Sixty degree days in the winter months do it to all of us… they give us a tiny taste of spring and make us want to GO CAMPING! But, it’s winter – and it’s Oklahoma – so you know as soon as you start to head out the door, the weather is going to change.
Oklahoma weather is historically unpredictable. Among the 50 most populous cities in the US, Oklahoma City falls second with hardest-to-predict weather. That makes it hard to plan your camping trip any time of the year, but in winter it seems almost impossible. But you can enjoy winter camping in Oklahoma if you follow the wise old adage: Hope for the best, prepare for the worst. Here are our top ten tips for cold-weather camping in your RV.
1. Safety First
Driving on slick road is hazardous. It doesn’t matter how good of a driver you are or how much experience you have, there is always something unpredictable. Adding a travel trailer or fifth wheel to the mix just makes it that much more dangerous. So, first things first, if the roads are bad or you are not comfortable traveling for any reason, just stay home! Safety always needs to come first!
2. Know the Limits of Your RV
Some RVs are all-season ready, but many need special preparation before they are good-to-go in freezing temperatures. Know the precautions you need to take with your RV. Frozen water lines and tanks are the most common problems of cold weather camping, so if your RV doesn’t have a enclosed, heated underbelly, you are going to need tank pads and insulating tape for the water lines.
3. Water Hose Woes
No matter how well your trailer water lines are heated, the water hose outside can still freeze. To avoid issues, use a heated water hose. Or, fill your tank and then immediately unhook and store the hose.
4. Alternative Heat
Electric fireplaces are pretty and create cozy warmth, but in freezing temps they can cause problems. How? If you have an enclosed and heated underbelly, it is your furnace that does the heating. If you are keeping warm with your fireplace, your furnace probably isn’t running enough to keep your water lines and tanks from freezing. So use your electric fireplace with caution in freezing weather!
Space heaters create the same problem as fireplaces – they don’t heat the underbelly, but they can provide heat in areas that don’t get much. If your water pump is located in a non-heated storage area, you can use a small space heater to keep it from freezing. But wherever you use a space heater, use caution! Electric heaters are one of the leading causes of RV fires. Read and follow all safety precautions!
5. Speaking of Fires
Make sure your smoke detector, as well as your propane detector and CO detector have fresh batteries and are in good working order. It is a good idea to replace the batteries in your detectors at the same time you replace the ones in your house, and the Internatation Fire Chiefs Association recommends doing that every fall when you set your clocks back at the end of Daylight Savings Time. Also, you need to replace the detectors every ten years. How old is your trailer? Is it time to change the detectors?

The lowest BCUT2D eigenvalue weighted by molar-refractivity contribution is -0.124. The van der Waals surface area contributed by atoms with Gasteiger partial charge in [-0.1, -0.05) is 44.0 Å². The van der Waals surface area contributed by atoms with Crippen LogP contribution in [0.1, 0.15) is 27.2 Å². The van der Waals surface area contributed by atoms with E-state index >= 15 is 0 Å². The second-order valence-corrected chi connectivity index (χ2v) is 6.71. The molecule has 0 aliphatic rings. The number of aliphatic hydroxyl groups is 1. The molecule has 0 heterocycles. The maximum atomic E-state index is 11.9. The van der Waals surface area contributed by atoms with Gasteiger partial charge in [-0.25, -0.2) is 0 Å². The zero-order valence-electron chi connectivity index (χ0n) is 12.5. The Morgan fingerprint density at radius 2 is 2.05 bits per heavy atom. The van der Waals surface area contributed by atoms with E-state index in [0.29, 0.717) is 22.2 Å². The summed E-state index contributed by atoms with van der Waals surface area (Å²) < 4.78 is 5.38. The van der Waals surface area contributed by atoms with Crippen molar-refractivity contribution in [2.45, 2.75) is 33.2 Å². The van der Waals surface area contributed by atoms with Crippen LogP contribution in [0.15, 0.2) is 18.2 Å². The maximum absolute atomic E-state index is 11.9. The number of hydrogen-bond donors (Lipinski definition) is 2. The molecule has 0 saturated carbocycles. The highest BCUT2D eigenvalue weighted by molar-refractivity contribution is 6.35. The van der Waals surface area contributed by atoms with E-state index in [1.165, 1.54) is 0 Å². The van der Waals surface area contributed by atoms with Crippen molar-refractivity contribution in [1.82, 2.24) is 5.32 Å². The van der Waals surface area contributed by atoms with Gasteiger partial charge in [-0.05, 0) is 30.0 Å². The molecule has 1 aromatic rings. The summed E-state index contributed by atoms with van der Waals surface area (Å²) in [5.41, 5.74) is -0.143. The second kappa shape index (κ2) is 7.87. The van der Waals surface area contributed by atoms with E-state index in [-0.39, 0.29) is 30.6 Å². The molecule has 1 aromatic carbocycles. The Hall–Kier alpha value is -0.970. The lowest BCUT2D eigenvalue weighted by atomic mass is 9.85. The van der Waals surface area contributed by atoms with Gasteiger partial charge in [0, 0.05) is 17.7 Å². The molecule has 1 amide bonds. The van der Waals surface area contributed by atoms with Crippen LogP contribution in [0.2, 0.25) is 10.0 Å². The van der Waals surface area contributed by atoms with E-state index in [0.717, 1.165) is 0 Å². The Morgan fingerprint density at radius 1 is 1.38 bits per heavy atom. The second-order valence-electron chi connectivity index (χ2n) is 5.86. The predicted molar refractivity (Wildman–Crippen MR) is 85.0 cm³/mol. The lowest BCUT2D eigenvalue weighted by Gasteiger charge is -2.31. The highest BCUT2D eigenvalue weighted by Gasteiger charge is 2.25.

6. Windows and Vents
There are many ways to help your windows and vents be more heat-efficient. A common way is to use foil-covered foam board to cover the windows and vents in the winter. This insulating foam can be found in large sheets at most home improvement stores and is easily cut to size with a utility knife. There are specially design cushioned vent covers available at our parts department that are super easy to install and work really well. Heavy curtains also help keep heat in and cold out. And in motorhomes, you can heat less area (saving fuel and money) if you close off the cab with a heavy privacy curtain.
Stabilizing jacks can freeze to campsite pads. To help with this, use a wood block to insulate your stablizer jacks. Hydraulic jacks are awesome in warmer weather, but can freeze and not work when it is colder. There are fluids that are approved for cold-weather use, but you need to check with your RV manufacturer before using them since it can void the warranty or cause other problems.
8. Propane Refills
You will no doubt use more propane in colder weather. Make sure you know where to get refills so you can avoid nights without heat!
9. Are You Sure You Have a Place to Camp?
Many campgrounds and state and national parks are closed during the winter season. Make sure you call ahead to be sure you’ll have a place to stay.
10. Talk to an Expert
This list includes the top things we tell people when they are preparing to cold-weather camp. There are some things that aren’t covered, so it is always a good idea to come in and talk to our service guys about camping in your specific RV. We are always glad to help!
Go on, Enjoy!
If the forecast says it will be mild and warm for the weekend, go ahead and plan your trip. If you are prepared, you will be able to enjoy your camping trip… no matter if the weather man knows what he is talking about or not!
OR LEAVE A COMMENT:
This article was originally posted here.